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Last Seen On September 10th


For the Philips, the loss was almost as painful as the first. Every young person who dies becomes an angel in memory. Soon after Sneha disappeared and presumably died in September 2001, her family began the beatification process: She must have run into the burning towers to use her medical expertise to try to save lives. She must have died a hero. But something got in the way of their efforts to shape their memories, to simplify the complexities of a life. City officials believe that Sneha led a secret double life. According to court records, her struggles with her dark side had cost her a job and damaged her marriage and may have led to her death the night before the terror attacks. But as the fifth anniversary of 9/11 approaches, Sneha’s family is still trying to shape her legacy. They are still trying to prove that she died virtuously, one of the glorified 9/11 victims.

Sneha and Ron met in 1995 at Chicago Medical School. She was a pretty and gregarious Indian girl who had grown up in Albany. He was a Jewish boy from L.A. with shoulder-length hair and a goatee. She was an artist, he played guitar—they stood out among their medical-school classmates and before long started dating. Sneha was a year ahead of Ron in school, so when things got serious, she took a year off, traveling around Italy, to let him catch up.

The couple graduated in 1999 and landed internships in New York—Ron at Jacobi, Sneha at the Cabrini Medical Center in Manhattan. They found a roomy, dark one-bedroom apartment on East 19th Street and began to build a life together. They worked interns’ hours but still found time to spend with each other. They favored the jazz clubs of Greenwich Village and hole-in-the-wall sushi joints near Gramercy Park. Their life suited Sneha. She was near her brother, who lived on Greenwich Street, and only an hour-long train trip from her parents, who now lived in Dutchess County.

In May 2000, the couple got married in a Jewish-Indian celebration before 250 guests at a Dutchess County inn. At the end of the ceremony, Ron placed around Sneha’s neck a gift from her mother: a teardrop-shaped gold minnu, the traditional Indian wedding pendant. At the reception, he had the band play a jazz tune he composed for the evening titled “Wow! She’s So Great.”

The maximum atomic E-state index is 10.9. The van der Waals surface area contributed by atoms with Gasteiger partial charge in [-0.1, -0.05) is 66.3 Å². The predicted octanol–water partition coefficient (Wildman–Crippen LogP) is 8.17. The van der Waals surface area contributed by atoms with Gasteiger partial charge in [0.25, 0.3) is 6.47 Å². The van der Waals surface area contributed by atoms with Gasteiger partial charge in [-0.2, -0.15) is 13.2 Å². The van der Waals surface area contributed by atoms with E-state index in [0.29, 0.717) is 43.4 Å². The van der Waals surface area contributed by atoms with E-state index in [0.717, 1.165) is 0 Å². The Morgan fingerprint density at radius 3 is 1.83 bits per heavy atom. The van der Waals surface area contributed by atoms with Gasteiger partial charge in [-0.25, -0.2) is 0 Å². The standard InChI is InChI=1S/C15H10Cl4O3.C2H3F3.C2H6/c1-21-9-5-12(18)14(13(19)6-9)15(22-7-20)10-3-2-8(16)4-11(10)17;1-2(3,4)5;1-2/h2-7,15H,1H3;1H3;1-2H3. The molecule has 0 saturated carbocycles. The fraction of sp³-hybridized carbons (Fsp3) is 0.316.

Less than a year and a half later, Ron was walking the streets with photocopies of his wife’s picture. The day after the attacks, he went to the 9/11 help center at the Lexington Avenue Armory to drop off flyers. When he saw the television cameras, he thought he might be able to get Sneha’s picture out all over the country. He hoped someone would recognize her and provide clues about her disappearance. But when reporters learned that Sneha had not been heard from since the 10th, they lost interest. They wanted real 9/11 stories. Though Ron still did not believe his wife had been in the towers, he was desperate. He called Sneha’s brother and suggested he come down to talk with reporters, leaving out a few details.

John took it one step further. Although he had been fighting with Sneha and had not spoken with her in two weeks, he concocted a scenario of her final moments, live on WABC. Staring mournfully into the camera, he said, “I was on the phone with her, and she told me she couldn’t leave because people were hurt. She said, ‘I have to help this person,’ and that’s the last thing I heard from her.”

The lie worked, and WABC ran a picture of the flyer. But no leads were uncovered, no witnesses found. As time passed, John began to worry that he had led investigators down the wrong path, preventing her from being found. “Maybe if I didn’t do it . . . maybe it would have gone another way,” he told me. “It became a hero story.”

The hero story notwithstanding, the family’s initial search focused on the 10th, which at the time seemed more hopeful than the alternative. Ron, who spent much of 9/11 waiting in vain to treat the injured, knew as well as anyone that survivors were unlikely to emerge from ground zero. Whatever may have occurred on the 10th, at least Sneha might still be alive.

Ron approached the crisis methodically, like a physician. His first clue came from Sneha’s instant messages on Monday to her mother: She left the house in the late afternoon to run errands. Then Ron called American Express and learned of the Century 21 purchases. (Hoping it may yet provide a lead, Ron has kept his AmEx account open.) The downtown Century 21 had temporarily closed, so he dispatched friends to drop off flyers at its other branches. Later that week, he received a phone call from Sonia Mora, a shoe-department salesclerk who had been relocated to Brooklyn. Mora said that she recognized Sneha as a Century 21 regular. Sneha came to the store with a friend on the 10th, she recalled, describing the other woman as small, in her early thirties, dark-skinned, possibly Indian. The shoe department did not use security cameras, but—after spending three weeks alone in a windowless room at Century 21’s offices reviewing videotape—Ron discovered a coat-department video from an hour earlier that captured Sneha browsing alone. Sneha’s mystery friend—if she existed—was never found.


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